€10m funding to breathe new life into popular sites


The money will be spent on restoring some of Flanders’ heritage gems, including the ravaged pier at Blankenberge


Blankenberge’s Art Deco pier is among the jewels in Flanders’ heritage crown that are to be restored thanks to a €10 million investment. “Some of our heritage gems need a little polishing,” said acting heritage minister Ben Weyts. “Take Blankenberge pier: a real eye-catcher that’s now in a bad way.”

The pier (pictured) dates back to 1894 and is the oldest on Europe’s Atlantic coast. “It’s part of our collective consciousness,” said Weyts, who took over the heritage portfolio from Geert Bourgeois in July. “Everyone in Flanders knows the pier: Most of us have walked along it. It dominates the coastline, but no longer makes the best impression. Based on the original plans, we’re going to rebuild it in white concrete, which will also better protect it against the ravages of time.”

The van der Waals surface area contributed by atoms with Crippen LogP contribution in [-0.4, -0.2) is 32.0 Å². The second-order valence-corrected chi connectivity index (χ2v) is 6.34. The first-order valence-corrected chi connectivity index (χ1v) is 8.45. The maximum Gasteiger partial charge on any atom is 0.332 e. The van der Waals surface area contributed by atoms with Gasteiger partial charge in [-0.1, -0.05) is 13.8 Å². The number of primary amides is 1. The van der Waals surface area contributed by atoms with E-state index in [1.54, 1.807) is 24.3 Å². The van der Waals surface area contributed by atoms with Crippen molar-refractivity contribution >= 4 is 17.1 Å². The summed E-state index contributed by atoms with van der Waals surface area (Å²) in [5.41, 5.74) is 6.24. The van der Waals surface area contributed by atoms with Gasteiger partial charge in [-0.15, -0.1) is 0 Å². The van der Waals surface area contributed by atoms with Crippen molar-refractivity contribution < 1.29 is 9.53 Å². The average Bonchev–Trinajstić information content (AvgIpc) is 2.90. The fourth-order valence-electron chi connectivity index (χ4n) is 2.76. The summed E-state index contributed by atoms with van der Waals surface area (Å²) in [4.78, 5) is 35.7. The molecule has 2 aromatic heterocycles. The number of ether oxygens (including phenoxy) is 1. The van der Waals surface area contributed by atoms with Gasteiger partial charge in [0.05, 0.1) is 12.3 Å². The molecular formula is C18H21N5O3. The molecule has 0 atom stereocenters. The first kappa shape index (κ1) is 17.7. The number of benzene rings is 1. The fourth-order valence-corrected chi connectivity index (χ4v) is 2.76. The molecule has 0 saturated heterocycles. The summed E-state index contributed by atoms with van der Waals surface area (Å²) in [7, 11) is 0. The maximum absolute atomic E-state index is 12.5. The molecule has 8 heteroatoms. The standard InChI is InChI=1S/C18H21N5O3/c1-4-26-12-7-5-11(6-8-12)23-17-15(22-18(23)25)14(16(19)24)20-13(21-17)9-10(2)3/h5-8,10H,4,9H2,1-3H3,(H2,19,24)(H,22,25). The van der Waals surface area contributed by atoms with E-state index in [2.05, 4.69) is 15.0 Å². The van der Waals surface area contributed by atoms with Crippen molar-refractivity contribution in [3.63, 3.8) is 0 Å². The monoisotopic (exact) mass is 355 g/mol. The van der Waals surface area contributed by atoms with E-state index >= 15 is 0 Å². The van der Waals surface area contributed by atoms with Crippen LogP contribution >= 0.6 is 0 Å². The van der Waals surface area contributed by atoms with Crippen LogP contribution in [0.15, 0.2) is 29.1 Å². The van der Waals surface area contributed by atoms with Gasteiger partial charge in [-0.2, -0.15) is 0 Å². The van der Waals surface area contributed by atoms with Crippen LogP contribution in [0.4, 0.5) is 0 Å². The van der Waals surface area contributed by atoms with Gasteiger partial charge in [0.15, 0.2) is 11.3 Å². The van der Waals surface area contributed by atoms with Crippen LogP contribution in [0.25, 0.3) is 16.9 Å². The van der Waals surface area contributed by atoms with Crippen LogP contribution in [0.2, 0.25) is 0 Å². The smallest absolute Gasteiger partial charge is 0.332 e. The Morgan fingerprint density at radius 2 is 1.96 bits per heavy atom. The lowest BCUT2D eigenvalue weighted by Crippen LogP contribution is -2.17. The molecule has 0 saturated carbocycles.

As well as the pier, which receives just over €6 million of the total €10.25 million funding, Weyts is investing in a range of other sites across the region. They include the Kasteelhoeve de Laiterie in Dilbeek, Flemish Brabant, the Blauwhuis castle domain in Izegem, West Flanders, the Herman Teirlinck House in Beersel, Flemish Brabant, and the Ante Mare apartment building in De Panne, back at the coast.

As part of longer-term agreements, the money will also be used to restore Wilrijk’s town hall and for the next stage of restoration of the Sint-Martinus church in Aalst.

‘Belongs to the community’

The Herman Teirlinck House is the former home of the poet, author and playwright who was one of the most influential figures in Dutch-language literature. It receives €130,000 to support its conversion to a residence for artists and writers.

Almost €250,000 has been allocated to the restoration of the Sint-Martinus church, which dates to 1479 and houses a baroque painting by Pieter-Paul Rubens. The money will pay for preliminary investigations to prepare the restoration of the interior of the transept.

“Valuable heritage belongs to the whole community,” Weyts said. “We must protect our heritage gems for the future and restore them where possible.”

Photo: Toerisme Blankenberge/Westtoer